• A van trip across America and back.

I wrote three books, worked hard in between, had some other adventures — and maintained a sometimes frenetic romantic life while doing all this. It takes an enjoyment of the long payoff to accomplish those things. You must relish the long process.

Time for a new motif

Things of this nature become aspects of your character. You don’t even notice the heavy, loaded base of the iceberg beneath its exquisitely exposed peak. Oh, the peak is beautiful — it shimmers in the sun, impossibly imposing in its magnificence. But that hidden base of gargantuan proportions outweighs every anchor in the world massed together.

I’ve been operating as if only struggle is noble! And I hadn’t noticed. At least not until I paid attention to how I speak about my experience. That’s when I noticed the thrill I got when describing difficulties overcome.

Now, harking back to Point Number 1 from the previous post, I’m more attentive to the stories I tell. This is also an Abraham-Hicks motif of renewed significance for me as I chart a new way of speaking about my world. Their instruction is simple: Tell a better story.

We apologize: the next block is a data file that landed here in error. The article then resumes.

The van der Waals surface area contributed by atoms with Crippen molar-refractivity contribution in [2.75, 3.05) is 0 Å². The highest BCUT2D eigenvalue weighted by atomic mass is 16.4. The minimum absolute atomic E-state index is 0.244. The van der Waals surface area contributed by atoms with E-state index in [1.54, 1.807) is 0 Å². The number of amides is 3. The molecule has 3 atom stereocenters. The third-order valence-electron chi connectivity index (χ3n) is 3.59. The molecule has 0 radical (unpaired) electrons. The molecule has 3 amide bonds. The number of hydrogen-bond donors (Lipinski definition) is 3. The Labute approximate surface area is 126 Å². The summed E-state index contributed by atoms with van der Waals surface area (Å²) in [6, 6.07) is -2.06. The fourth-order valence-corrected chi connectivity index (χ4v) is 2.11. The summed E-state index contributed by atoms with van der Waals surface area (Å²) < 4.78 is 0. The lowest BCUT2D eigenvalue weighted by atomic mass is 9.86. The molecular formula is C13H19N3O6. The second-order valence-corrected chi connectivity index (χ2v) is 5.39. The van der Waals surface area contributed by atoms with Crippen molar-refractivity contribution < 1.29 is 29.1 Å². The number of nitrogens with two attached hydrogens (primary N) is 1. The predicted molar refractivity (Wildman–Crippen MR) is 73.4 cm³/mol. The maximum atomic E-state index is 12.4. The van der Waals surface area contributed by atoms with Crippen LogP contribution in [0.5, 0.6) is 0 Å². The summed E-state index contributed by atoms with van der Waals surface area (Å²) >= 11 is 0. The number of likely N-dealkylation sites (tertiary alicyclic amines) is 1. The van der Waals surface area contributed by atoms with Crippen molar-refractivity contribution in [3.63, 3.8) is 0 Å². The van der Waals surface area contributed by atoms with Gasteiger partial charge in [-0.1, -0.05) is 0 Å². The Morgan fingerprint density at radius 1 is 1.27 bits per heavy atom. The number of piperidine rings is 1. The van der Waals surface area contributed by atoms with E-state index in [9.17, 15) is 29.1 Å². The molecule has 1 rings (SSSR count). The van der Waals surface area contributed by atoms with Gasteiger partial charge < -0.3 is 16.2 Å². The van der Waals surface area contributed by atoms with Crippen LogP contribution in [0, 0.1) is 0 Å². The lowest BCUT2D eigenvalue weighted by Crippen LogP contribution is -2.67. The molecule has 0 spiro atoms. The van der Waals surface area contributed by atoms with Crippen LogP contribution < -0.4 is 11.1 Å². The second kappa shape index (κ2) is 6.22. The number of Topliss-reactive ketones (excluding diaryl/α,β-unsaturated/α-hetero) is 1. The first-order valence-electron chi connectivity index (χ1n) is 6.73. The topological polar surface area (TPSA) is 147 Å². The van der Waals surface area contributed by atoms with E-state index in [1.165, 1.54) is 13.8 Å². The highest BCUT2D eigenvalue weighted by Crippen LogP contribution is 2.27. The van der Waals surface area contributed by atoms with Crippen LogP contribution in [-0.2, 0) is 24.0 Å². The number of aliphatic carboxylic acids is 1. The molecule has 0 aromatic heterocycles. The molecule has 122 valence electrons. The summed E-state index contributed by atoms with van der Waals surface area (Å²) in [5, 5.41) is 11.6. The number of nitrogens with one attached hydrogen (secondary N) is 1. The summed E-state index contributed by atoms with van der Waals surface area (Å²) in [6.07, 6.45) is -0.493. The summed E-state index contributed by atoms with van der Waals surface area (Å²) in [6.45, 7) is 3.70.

Recently I was listening to Tony Schwartz, CEO of The Energy Project, speak about optimal performance. I’m paraphrasing his brilliance here: One key aspect to optimal performance is that you must tell the best story possible without subverting the facts. (My emphasis.)

Not only does doing so energize you, it focuses you on the best possible outcome. And as we all know, that helps you get there. Or somewhere near there — as opposed to far from there.

So my mission is to find a new motif, one that speaks to being in the divine flow————-

Maybe there’s something in your life too that you can find a better way to speak about, so that it serves your forward movement and no longer anchors you in place.

Let’s do it together — speak new patterns into existence.

You first.